Professor of Strategy and Entrepreneurship
London Business School

Wanna play Strategy? Get a board game

I agree strategy is simple, but not that simple!

It continues to surprise me what people sometimes pro-claim is their business strategy. Take for instance the principles I often hear people suggest form the basis of their acquisition strategy.

When a particular transaction is being considered, executives have to go out and explain the logic for the deal to directors, investors, and analysts. Regularly, however, a strategic rationale is only being drawn up after it has been decided by management that the deal is “desirable”. Quite often, this logic will appear contrived, overly complex or simply made to fit the acquisition rather than that the deal results from a well thought through strategy in the first place.

For example, I’ve often heard the logic behind a transaction being explained in terms of complementarities; “it is a perfect match because their geographic spread perfectly matches ours” or “their product portfolio complements ours”, and so forth. Yet, just as often I would hear the logic being explained exactly the other way around; in terms of perfect overlap, for instance “it is a perfect match because they are active in the exact same markets as we are”.

Just the fact that you “complement” each other does not constitute a strategy. It might be worthwhile to combine forces, but first you’d need an argument to explain why this would enable you to create extra value. Without such logic, it’s hollow and meaningless. Similarly, just because you have perfect overlap doesn’t automatically imply it’s a good strategy. Why does adding it up enable you to do something you could not do before?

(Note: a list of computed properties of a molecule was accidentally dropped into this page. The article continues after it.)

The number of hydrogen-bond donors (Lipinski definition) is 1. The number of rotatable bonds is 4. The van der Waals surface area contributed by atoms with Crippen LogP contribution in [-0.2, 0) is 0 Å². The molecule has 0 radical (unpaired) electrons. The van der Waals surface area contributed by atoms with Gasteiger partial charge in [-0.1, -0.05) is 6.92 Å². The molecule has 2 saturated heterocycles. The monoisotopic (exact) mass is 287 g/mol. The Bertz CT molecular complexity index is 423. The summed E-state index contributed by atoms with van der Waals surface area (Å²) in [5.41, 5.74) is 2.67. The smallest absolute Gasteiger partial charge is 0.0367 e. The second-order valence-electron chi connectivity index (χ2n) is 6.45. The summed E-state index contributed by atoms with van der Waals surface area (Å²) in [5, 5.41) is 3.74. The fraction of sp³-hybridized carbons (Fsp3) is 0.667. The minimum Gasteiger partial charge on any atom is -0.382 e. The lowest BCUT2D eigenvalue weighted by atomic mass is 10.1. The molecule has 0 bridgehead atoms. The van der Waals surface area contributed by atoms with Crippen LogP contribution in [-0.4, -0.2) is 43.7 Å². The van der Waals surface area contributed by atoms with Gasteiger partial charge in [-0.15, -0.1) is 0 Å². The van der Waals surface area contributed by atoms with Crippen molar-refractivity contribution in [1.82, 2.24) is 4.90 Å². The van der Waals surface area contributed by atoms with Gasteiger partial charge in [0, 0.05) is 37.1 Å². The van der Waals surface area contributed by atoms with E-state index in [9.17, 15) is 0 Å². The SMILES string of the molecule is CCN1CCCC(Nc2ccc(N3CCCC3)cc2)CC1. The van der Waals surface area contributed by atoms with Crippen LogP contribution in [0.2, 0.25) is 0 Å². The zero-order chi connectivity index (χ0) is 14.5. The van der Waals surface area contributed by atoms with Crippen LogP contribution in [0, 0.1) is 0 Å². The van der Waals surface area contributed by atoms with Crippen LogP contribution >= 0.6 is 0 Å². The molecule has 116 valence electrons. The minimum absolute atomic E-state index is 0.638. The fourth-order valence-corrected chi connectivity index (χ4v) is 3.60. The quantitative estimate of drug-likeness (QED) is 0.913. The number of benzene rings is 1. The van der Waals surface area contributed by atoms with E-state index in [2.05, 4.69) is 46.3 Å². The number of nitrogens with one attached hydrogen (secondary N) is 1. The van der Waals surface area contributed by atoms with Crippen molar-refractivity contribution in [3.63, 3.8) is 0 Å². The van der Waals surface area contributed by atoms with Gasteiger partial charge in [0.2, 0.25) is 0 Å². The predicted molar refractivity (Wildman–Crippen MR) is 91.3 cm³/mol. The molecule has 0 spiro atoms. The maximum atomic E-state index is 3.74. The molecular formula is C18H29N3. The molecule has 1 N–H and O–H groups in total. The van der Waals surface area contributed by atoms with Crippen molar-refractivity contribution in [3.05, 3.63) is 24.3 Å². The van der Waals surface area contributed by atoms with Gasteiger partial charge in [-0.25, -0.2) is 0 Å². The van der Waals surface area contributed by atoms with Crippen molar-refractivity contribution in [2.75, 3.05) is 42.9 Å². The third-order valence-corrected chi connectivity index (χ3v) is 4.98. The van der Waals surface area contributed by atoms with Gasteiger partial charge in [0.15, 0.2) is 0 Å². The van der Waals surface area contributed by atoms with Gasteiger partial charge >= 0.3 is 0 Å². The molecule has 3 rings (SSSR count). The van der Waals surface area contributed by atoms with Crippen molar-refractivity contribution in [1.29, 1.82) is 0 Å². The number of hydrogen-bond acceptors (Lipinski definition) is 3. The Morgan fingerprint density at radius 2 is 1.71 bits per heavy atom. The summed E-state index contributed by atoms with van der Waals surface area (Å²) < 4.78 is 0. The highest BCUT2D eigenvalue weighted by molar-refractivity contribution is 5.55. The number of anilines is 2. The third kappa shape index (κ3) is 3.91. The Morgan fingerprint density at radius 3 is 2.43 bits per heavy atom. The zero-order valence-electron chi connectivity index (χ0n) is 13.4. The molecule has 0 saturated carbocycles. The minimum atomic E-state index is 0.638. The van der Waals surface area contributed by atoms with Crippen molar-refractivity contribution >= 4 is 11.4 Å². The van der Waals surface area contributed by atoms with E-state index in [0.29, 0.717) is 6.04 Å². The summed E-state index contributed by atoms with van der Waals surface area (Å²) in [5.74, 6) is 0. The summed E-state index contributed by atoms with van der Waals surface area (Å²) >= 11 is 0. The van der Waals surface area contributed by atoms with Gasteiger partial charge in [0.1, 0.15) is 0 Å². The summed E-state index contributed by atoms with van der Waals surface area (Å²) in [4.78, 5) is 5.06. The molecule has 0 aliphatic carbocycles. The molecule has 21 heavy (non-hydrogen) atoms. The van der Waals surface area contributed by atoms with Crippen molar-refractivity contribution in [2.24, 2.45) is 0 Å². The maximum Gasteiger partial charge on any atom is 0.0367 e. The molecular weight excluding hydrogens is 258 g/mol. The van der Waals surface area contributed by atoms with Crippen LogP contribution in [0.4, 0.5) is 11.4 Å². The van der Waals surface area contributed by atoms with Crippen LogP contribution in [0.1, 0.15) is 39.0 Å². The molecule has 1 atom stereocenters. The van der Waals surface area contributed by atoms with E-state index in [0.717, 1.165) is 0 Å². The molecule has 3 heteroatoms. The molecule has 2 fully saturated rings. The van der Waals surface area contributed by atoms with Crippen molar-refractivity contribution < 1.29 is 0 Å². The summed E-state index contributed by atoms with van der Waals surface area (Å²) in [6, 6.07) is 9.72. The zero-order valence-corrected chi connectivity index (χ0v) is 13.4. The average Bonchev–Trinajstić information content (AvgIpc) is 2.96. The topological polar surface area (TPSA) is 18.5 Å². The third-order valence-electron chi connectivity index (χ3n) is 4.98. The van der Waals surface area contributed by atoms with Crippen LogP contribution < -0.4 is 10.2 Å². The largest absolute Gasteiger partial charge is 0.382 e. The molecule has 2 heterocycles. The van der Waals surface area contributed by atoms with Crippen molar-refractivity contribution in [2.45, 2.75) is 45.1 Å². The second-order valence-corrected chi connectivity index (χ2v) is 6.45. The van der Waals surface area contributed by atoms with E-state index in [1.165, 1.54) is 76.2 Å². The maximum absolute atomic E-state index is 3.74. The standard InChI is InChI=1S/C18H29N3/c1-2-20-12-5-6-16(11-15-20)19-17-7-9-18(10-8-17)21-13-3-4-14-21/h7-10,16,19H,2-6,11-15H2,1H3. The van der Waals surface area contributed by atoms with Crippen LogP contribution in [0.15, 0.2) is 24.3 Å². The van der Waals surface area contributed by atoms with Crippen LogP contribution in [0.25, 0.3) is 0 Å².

Yet, the one that always gets me is “the matrix”. Yep, really a matrix. On the horizontal axis, one places countries (in which the company is active). On the vertical axis, one places business lines (in which the company is active). Then, on the intersections, one ticks boxes (with a decisive “X”) indicating in which countries we have which line of business. And our strategy is: We fill the boxes. As many as possible.

“This acquisition is expensive, but it enables us to immediately tick six boxes!” Wow, yes, surely this warrants an 80% take-over premium – well done indeed; six boxes! We’re doing well, aren’t we?”

But strategy is really not the same as a game of Risk, placing pawns on a map of the world. Sure, perhaps it can be advantageous to own multiple business lines in that particular set of countries, but without a thorough explanation about why it’s these countries (and not some others), and these lines of business (and not some others), and why it is beneficial to have them all, that’s what it is; an oversized game of Risk. But with real money, and real people.

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